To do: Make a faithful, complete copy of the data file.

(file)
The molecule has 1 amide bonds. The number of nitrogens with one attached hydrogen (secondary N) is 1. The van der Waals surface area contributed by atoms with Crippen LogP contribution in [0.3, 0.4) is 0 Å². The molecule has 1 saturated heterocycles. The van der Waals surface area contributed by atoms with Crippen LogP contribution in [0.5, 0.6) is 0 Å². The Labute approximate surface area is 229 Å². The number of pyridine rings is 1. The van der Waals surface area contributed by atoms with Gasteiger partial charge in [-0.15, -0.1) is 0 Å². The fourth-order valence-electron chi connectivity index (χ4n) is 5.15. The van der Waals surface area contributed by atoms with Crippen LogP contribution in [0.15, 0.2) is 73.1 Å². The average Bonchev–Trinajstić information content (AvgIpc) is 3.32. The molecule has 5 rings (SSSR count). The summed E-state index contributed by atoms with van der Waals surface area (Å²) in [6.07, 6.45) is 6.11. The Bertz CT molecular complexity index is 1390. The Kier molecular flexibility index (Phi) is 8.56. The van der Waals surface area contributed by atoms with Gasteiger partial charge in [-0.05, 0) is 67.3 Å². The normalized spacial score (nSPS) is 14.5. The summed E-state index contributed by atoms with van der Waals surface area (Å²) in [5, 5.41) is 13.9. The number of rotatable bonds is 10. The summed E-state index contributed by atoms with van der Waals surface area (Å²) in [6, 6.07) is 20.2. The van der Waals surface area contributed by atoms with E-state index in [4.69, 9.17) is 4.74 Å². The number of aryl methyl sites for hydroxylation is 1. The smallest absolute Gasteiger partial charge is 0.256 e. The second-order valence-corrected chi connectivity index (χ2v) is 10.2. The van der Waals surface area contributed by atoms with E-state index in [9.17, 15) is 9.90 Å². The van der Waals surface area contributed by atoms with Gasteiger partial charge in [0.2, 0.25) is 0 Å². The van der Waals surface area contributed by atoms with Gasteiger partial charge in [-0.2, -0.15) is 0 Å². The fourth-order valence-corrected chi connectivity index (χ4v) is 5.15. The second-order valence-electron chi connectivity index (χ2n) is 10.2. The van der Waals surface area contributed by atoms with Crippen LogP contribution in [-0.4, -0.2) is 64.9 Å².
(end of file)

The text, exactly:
The molecule has 1 amide bonds. The number of nitrogens with one attached hydrogen (secondary N) is 1. The van der Waals surface area contributed by atoms with Crippen LogP contribution in [0.3, 0.4) is 0 Å². The molecule has 1 saturated heterocycles. The van der Waals surface area contributed by atoms with Crippen LogP contribution in [0.5, 0.6) is 0 Å². The Labute approximate surface area is 229 Å². The number of pyridine rings is 1. The van der Waals surface area contributed by atoms with Gasteiger partial charge in [-0.15, -0.1) is 0 Å². The fourth-order valence-electron chi connectivity index (χ4n) is 5.15. The van der Waals surface area contributed by atoms with Crippen LogP contribution in [0.15, 0.2) is 73.1 Å². The average Bonchev–Trinajstić information content (AvgIpc) is 3.32. The molecule has 5 rings (SSSR count). The summed E-state index contributed by atoms with van der Waals surface area (Å²) in [6.07, 6.45) is 6.11. The Bertz CT molecular complexity index is 1390. The Kier molecular flexibility index (Phi) is 8.56. The van der Waals surface area contributed by atoms with Gasteiger partial charge in [-0.05, 0) is 67.3 Å². The normalized spacial score (nSPS) is 14.5. The summed E-state index contributed by atoms with van der Waals surface area (Å²) in [5, 5.41) is 13.9. The number of rotatable bonds is 10. The summed E-state index contributed by atoms with van der Waals surface area (Å²) in [6, 6.07) is 20.2. The van der Waals surface area contributed by atoms with E-state index in [4.69, 9.17) is 4.74 Å². The number of aryl methyl sites for hydroxylation is 1. The smallest absolute Gasteiger partial charge is 0.256 e. The second-order valence-corrected chi connectivity index (χ2v) is 10.2. The van der Waals surface area contributed by atoms with E-state index in [9.17, 15) is 9.90 Å². The van der Waals surface area contributed by atoms with Gasteiger partial charge in [0.2, 0.25) is 0 Å². The van der Waals surface area contributed by atoms with Gasteiger partial charge in [-0.2, -0.15) is 0 Å². The fourth-order valence-corrected chi connectivity index (χ4v) is 5.15. The second-order valence-electron chi connectivity index (χ2n) is 10.2. The van der Waals surface area contributed by atoms with Crippen LogP contribution in [-0.4, -0.2) is 64.9 Å².